As a proud member of a Labor government it would be remiss of me not to go back to our legacy of Labor governments in this state. Obviously we said goodbye to former Premier John Cain only recently. In 1985, under his leadership, it was a Victorian Labor government which established the Transport Accident Commission but also WorkCare, obviously the forerunner of WorkSafe as we know it today. So they were reforming governments all the way back then. It is important for us to also realise that these changes take time to really gel themselves in the culture of our state. In 1985 you might start a reform process, but when we are sitting here, 36 years later, we have a culture in workplaces now where we know that WorkSafe is there. We know if people see things that are unsafe they are inclined to talk to their unions, their bosses. They are inclined to, if they need to, call WorkSafe and notify them of things going wrong.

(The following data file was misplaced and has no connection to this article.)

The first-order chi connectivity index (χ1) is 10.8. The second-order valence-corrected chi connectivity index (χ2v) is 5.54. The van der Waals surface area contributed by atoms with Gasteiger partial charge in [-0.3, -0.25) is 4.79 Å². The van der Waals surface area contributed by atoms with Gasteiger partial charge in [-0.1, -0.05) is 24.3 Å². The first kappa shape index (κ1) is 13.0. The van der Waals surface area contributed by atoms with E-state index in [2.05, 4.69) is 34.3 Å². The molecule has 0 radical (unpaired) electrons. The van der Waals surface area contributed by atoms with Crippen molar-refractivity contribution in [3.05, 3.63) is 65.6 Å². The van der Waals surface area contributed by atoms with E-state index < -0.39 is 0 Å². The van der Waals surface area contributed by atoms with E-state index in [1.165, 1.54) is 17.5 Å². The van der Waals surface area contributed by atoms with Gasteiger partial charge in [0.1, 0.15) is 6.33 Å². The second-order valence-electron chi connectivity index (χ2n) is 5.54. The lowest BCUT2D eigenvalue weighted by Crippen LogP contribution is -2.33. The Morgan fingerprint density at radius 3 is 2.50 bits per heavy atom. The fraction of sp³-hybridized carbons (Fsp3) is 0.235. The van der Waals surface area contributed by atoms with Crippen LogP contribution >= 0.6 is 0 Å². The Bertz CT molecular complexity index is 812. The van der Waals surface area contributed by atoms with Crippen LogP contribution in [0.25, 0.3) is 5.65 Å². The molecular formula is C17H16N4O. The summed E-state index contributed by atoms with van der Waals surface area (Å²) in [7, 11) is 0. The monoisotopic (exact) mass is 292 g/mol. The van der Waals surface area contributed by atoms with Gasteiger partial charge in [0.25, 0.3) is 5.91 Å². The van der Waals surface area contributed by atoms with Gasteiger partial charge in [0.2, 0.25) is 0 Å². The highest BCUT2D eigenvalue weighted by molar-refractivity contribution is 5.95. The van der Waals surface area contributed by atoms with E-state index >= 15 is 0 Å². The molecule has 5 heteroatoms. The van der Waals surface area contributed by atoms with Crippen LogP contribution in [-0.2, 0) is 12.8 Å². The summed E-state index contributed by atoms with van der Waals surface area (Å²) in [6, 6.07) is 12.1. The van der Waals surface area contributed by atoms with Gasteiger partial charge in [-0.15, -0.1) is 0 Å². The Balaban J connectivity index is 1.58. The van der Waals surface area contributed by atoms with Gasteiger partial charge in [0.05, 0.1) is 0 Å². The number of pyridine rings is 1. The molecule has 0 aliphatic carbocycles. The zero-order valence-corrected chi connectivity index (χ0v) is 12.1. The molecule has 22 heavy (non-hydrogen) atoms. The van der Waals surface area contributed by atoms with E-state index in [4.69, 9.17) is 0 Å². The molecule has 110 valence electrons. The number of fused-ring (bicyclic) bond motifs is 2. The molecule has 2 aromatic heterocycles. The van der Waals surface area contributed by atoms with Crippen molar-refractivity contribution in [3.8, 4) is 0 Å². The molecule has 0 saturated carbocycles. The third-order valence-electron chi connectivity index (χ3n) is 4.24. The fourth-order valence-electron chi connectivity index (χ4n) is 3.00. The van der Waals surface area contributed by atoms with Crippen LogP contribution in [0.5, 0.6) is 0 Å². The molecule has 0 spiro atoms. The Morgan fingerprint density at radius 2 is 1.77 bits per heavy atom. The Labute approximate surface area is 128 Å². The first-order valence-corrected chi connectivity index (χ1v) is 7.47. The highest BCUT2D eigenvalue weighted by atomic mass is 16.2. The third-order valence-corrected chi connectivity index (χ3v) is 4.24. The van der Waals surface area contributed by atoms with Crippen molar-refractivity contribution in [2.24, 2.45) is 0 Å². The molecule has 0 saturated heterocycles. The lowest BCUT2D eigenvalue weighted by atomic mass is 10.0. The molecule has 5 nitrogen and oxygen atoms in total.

I remember back in 1991 I did a summer in a warehouse running cables locally. It was just a summer job and we earned bit of money, but we had a lot of very large cables in this warehouse and by the end of the summer I was driving a forklift around. I did not have a forklift licence. I do not think anyone in the store had a forklift licence. Now, I would hope that that sort of thing no longer happens. I hope the statute of limitations has run out on not having a fork lift licence too, by the way, because I have just owned up to that one. But those things used to happen everywhere. You know, if you got a job as a young person, you would go there and the bosses—and they were good bosses; it was a good place to work—would say, ‘Oh yeah, you’ll be right. You’ll be fine. No worries, mate. There you go’. We have seen what happens when it is not fine. We have seen what happens when it goes wrong. Now, luckily nothing went wrong then and no-one got hurt. I think we all understand that when you set off to work in the morning and you kiss your family goodbye there is an expectation that everybody should be able to come home, and if something goes wrong in that process then it is fair and right that there be some form of compensation.